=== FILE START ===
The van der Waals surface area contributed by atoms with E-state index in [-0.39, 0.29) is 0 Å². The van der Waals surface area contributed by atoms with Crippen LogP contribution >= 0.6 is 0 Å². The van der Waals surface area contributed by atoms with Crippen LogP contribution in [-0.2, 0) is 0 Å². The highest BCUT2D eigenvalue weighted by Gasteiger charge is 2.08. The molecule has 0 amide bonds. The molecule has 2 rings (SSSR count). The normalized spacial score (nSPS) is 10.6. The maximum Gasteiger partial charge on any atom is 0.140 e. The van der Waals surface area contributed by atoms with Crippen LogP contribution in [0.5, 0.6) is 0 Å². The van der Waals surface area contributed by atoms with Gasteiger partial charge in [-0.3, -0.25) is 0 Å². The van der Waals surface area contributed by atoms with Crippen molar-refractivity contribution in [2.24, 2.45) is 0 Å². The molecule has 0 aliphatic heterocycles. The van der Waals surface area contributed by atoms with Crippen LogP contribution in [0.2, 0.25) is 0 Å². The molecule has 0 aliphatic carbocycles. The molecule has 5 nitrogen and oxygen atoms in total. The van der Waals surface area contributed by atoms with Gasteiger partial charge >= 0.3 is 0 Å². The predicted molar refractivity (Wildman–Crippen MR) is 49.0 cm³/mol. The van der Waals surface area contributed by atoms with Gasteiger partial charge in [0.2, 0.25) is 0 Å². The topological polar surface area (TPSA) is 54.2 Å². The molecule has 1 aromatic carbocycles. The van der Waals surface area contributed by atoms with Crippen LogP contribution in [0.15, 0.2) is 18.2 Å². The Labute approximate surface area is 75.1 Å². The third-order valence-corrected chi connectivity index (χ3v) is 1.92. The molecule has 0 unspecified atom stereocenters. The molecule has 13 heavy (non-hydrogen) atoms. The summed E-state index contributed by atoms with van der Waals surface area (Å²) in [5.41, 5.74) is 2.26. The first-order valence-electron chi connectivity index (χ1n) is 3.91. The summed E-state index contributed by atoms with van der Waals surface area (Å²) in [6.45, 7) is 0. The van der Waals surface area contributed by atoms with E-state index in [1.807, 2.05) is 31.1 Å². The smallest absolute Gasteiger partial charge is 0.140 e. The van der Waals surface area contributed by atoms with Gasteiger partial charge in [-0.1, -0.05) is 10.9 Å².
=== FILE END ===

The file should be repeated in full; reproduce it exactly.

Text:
The van der Waals surface area contributed by atoms with E-state index in [-0.39, 0.29) is 0 Å². The van der Waals surface area contributed by atoms with Crippen LogP contribution >= 0.6 is 0 Å². The van der Waals surface area contributed by atoms with Crippen LogP contribution in [-0.2, 0) is 0 Å². The highest BCUT2D eigenvalue weighted by Gasteiger charge is 2.08. The molecule has 0 amide bonds. The molecule has 2 rings (SSSR count). The normalized spacial score (nSPS) is 10.6. The maximum Gasteiger partial charge on any atom is 0.140 e. The van der Waals surface area contributed by atoms with Crippen LogP contribution in [0.5, 0.6) is 0 Å². The van der Waals surface area contributed by atoms with Gasteiger partial charge in [-0.3, -0.25) is 0 Å². The van der Waals surface area contributed by atoms with Crippen molar-refractivity contribution in [2.24, 2.45) is 0 Å². The molecule has 0 aliphatic heterocycles. The van der Waals surface area contributed by atoms with Crippen LogP contribution in [0.2, 0.25) is 0 Å². The molecule has 0 aliphatic carbocycles. The molecule has 5 nitrogen and oxygen atoms in total. The van der Waals surface area contributed by atoms with Gasteiger partial charge >= 0.3 is 0 Å². The predicted molar refractivity (Wildman–Crippen MR) is 49.0 cm³/mol. The van der Waals surface area contributed by atoms with Gasteiger partial charge in [0.2, 0.25) is 0 Å². The topological polar surface area (TPSA) is 54.2 Å². The molecule has 1 aromatic carbocycles. The van der Waals surface area contributed by atoms with Crippen LogP contribution in [0.15, 0.2) is 18.2 Å². The Labute approximate surface area is 75.1 Å². The third-order valence-corrected chi connectivity index (χ3v) is 1.92. The molecule has 0 unspecified atom stereocenters. The molecule has 13 heavy (non-hydrogen) atoms. The summed E-state index contributed by atoms with van der Waals surface area (Å²) in [5.41, 5.74) is 2.26. The first-order valence-electron chi connectivity index (χ1n) is 3.91. The summed E-state index contributed by atoms with van der Waals surface area (Å²) in [6.45, 7) is 0. The van der Waals surface area contributed by atoms with E-state index in [1.807, 2.05) is 31.1 Å². The smallest absolute Gasteiger partial charge is 0.140 e. The van der Waals surface area contributed by atoms with Gasteiger partial charge in [-0.1, -0.05) is 10.9 Å².